Excerpted from The American Statistician, August 1975, Vol. 29, No. 3
On the Mony Hall Problem
I have received a number of letters commenting on my "Letters to the Editor" in The American Statistician of February, 1975, entitled "A Problem in Probability." Several correspondents claim my answer is incorrect. The basis to my solution is that Monty Hall knows which box contains the keys and when he can open either of two boxes without exposing the keys, he chooses between them at random. An alternative solution to enumerating the mutually exclusive and equally likely outcomes is as follows:
A = event that keys are contained in box B
B = event that contestant chooses box B
C = event that Monty Hall opens box A
P(keys in box B | contestant selects B and Monty opens A)
|= P(A | BC)||= P(ABC)/P(BC)|
=P(C | AB)P(AB)/P(C | B)P(B)
=P(C | AB)P(B | A)P(A)/P(C | B)P(B)
If the contestant trades his box B for the unopened box on the table, his probability of winning the card is 2/3.
D.L. Ferguson presented a generalization of this problem for the case of n boxes, in which Monty Hall opens p boxes. In this situation, the probability the contestant wins when he switches boxes is (n-1)/[n(n-p-1)].
Benjamin King pointed out the critical assumpitons about Monty Hall's behavior that are necessary to solve the problem, and emphasized that "the prior distribution is not the only part of the probabilistic side of a decision problem that is subjective."
Monty Hall wrote and expressed that he was not "a student of statistics problems" but "the big hole in your argument is that once the first box is seen to be emprty, the contestant cannot exchange his box." He continues to say, "Oh and incedentally, after one [box] is seen to be empty, his chances are no longer 50/50 but remain what they were in the first place, one out of three. It just seems to the contestant that one box having been eliminated, he stands a better chance. Not so." I could not have said it better myself.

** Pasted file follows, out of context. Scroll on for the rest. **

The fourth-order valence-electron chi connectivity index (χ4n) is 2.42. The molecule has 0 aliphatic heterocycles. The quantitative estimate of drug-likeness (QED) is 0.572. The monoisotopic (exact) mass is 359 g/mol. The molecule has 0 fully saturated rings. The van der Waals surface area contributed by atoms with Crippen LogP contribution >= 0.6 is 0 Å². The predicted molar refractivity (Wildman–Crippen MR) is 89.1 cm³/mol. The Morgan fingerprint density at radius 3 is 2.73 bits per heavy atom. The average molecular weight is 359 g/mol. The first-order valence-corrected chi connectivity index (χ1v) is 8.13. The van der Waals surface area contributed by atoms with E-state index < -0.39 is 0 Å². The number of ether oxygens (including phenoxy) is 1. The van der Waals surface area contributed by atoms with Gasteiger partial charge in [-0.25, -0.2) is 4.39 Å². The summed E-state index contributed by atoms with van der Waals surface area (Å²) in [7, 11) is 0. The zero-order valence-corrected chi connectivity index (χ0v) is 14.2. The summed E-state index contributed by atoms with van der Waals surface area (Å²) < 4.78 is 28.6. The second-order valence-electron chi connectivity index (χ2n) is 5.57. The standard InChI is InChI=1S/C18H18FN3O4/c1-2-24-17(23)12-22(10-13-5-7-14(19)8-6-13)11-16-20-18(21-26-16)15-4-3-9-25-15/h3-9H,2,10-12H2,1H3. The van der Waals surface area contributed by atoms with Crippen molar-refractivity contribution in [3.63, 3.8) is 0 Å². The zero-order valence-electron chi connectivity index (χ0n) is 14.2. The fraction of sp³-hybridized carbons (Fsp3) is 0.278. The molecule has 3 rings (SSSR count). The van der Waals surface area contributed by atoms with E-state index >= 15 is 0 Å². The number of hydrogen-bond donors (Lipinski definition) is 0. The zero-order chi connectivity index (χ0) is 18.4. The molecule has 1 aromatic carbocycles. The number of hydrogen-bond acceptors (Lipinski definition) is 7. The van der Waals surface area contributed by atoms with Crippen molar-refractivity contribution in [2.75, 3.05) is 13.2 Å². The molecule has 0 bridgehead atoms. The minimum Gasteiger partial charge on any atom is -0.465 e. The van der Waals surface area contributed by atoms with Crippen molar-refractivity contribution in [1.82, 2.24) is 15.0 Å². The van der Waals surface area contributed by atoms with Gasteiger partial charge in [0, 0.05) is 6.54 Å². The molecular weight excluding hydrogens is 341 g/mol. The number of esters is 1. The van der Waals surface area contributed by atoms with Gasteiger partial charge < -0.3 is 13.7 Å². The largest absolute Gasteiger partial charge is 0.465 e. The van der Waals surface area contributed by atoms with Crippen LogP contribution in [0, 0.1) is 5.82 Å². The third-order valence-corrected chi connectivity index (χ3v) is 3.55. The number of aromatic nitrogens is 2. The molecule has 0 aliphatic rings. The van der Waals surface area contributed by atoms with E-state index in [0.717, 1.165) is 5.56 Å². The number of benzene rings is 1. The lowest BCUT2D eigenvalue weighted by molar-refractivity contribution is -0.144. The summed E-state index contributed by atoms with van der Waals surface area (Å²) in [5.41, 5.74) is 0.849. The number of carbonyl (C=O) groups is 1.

School of Public Health
University of California
A response to Steve Selvin's "A Problem in Probability"
Selvin's note solved an interesting problem concerning the well-known TV show "Let's Make a Deal." However, his solution via an enumeration approach is confirmed by a more straight-forward procedure as follows. Consider the following events and probabilities:
P(A = Key box in hand) = 1/3
P(B = Key box on table) = 2/3
P(C = Monte opens empty box on table) = 1
Then, revising probabilities in the light on Monte's action yields:
Hence, the probability of the remaining unopened box on the table containing the keys is 2/3, the contestant should switch.
Joseph G. Van Matre
School of Business
University of Alabama in Birmingham